A Canadian interrupted time series analysis from March 2019 to June 2021 through three pandemic waves showed only increased antimicrobial use in the first wave of the pandemic in the general wards, but above baseline antimicrobial use in waves 1 and 2 of the pandemic in the ICU. Reference Elligsen, Wan and Lam4 In an evaluation of twelve hospitals from January 2019 to February 2021 with different ASP models, there were some fluctuations in antimicrobial prescribing practices, however, no statistically significant deviations from previous trends. Reference Peterson, White and Muehling5 In a study comparing antimicrobial use in hospitals that admitted vs those that did not admit COVID-19 patients in the early pandemic, a 6.6% increase in antimicrobial use was seen in those that did admit COVID-19 patients. Most of the antimicrobial use seen was in broad-spectrum antimicrobials, including a 16.4% increase in broad-spectrum agents primarily used to treat hospital-onset infections and a 9.9% increase in the use of anti-methicillin-resistant Staphylococcus aureus agents. Reference Winders, Bailey and Kohn6

There is a significant amount of inappropriate antimicrobial utilization regardless of COVID-19, and it is poorly understood who is receiving these antimicrobials. In this analysis, we compared administrative data regarding antimicrobial prescriptions in hospitalized patients, including an analysis of those with COVID-19 diagnoses to those who did not have COVID-19. We attempted to characterize patient populations that received excessive antibiotics in South Carolina (SC) hospitals to attempt to better understand overall population-based antimicrobial use and target appropriate ASP interventions.

Methods

Population and data source

The study population includes patients who had inpatient clinical visit encounters at a major healthcare system in SC between March 2020 and September 2022. This system services 2,700 beds in multiple hospitals and affiliates, and their electronic medical record system was the source of an administrative dataset from these deidentified patient encounters. The database provided information regarding visit information (admission date, admission source, encounter type, primary payor, discharge date, and discharge type), disease diagnosis code (International Classification of Diseases 10th revision [ICD-10] code), and medication prescribing information (prescribing order/start/end date, dosage, and frequency). The data were integrated by the SC Office of Revenue and Fiscal Affairs (RFA), and only deidentified data were released to the research team for analysis. The dates included in the dataset were offset (1–365) to further deidentify the data. After excluding patients for missing data (72 with erroneous linkage ID, 65 patients with erroneous age records, 5,304 with age <18 years old, 1 patient with missing gender, and 6 with missing residence), 33,943 patients were included with overall 63,916 inpatient encounters (4,010 COVID-19 positives and 59,906 negatives) as the study population for the overall cohort. We further define two sub-cohorts: patients with diabetes mellitus, type II (DM2) (N = 10,723 with 24,551 inpatient encounters) and patients with obesity (N = 8,453 with 18,327 inpatient encounters) as part of the diagnoses for subgroup analysis.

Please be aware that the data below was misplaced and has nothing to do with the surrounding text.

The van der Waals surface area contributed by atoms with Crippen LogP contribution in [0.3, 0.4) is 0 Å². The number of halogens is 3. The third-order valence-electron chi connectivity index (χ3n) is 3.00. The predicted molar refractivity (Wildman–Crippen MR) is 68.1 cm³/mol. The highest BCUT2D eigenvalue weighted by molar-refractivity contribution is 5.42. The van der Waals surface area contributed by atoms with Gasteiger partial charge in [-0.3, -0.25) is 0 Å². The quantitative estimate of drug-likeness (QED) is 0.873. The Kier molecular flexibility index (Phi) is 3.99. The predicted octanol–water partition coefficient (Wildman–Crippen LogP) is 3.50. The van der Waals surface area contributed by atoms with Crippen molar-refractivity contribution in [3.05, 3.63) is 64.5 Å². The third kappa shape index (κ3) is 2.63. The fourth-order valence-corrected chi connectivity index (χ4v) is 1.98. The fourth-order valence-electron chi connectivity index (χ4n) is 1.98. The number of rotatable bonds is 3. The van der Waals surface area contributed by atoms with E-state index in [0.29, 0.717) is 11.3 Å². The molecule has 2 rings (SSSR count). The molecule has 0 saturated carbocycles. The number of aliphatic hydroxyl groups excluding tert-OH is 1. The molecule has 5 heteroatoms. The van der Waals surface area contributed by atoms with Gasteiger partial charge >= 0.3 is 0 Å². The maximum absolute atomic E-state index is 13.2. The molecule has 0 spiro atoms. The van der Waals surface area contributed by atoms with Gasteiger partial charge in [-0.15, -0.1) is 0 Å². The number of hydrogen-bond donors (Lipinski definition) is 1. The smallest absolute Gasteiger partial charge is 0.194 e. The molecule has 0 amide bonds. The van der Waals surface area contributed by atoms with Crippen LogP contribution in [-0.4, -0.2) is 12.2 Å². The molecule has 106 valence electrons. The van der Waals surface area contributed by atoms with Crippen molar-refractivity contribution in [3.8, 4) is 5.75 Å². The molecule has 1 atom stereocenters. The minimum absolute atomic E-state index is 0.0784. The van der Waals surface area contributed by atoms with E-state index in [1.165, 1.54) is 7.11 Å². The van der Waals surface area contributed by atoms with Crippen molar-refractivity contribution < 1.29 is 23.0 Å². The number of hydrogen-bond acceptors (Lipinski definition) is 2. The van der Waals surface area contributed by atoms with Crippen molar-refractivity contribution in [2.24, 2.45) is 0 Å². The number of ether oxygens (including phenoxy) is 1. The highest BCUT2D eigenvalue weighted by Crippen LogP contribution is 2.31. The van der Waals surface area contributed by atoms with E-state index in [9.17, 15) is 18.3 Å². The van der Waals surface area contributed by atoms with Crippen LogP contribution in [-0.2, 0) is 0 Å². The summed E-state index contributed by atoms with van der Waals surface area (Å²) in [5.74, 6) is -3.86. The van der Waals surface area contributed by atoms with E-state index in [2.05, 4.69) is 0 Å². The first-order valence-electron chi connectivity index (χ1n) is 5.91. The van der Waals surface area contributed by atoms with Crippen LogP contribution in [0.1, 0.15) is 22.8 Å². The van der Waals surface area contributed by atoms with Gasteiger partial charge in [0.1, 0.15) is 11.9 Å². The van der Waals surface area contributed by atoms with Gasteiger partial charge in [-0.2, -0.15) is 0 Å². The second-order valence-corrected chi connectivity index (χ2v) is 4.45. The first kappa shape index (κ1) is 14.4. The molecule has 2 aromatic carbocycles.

Definitions

The RxNorm code was used to identify the antimicrobial medications; the RxNorm is standard clinical drug vocabulary used by the National Library of Medicine to capture all drugs regardless of manufacturer. 7 We defined the outcome antimicrobial use as a binary variable, indicating whether the patient has any antimicrobial ordered during an inpatient visit type (see Supplemental Data).

Demographics include age group, gender, race (White, Black, other, unknown/missing), ethnicity (Hispanic/Latino, non-Hispanic/Latino, and unknown/missing), and residence (rural, urban). Rural residences are counties that are not designated as part of Metropolitan Areas by the Office of Management and Budget. 8 Note that this is limited to what the electronic medical record (EMR) captures, including binary genders, race, and ethnicity classifications as is pre-set for capture at intake.

The COVID-19 and comorbid condition diagnoses were identified based on the ICD-10 code. We defined 19 comorbidities categories (see Table S10) utilizing Centers for Disease Control and Prevention definitions for patients with certain medical conditions at high risk for COVID-19 complications. 9 When adjusting for comorbidities in the model, we categorized it into three levels based on number of comorbid conditions: 0, 1, ≥2. For subanalyses, we categorized the number of comorbidities besides DM2 or obesity into three levels: 1, 2, ≥3 since all of them had at least one comorbidity besides DM2 or obesity. Length of stay was defined as days from admission date to discharge date and was categorized into five levels: 0–2, 3–6, 7–13, 14–28, ≥29 days.

Statistical analysis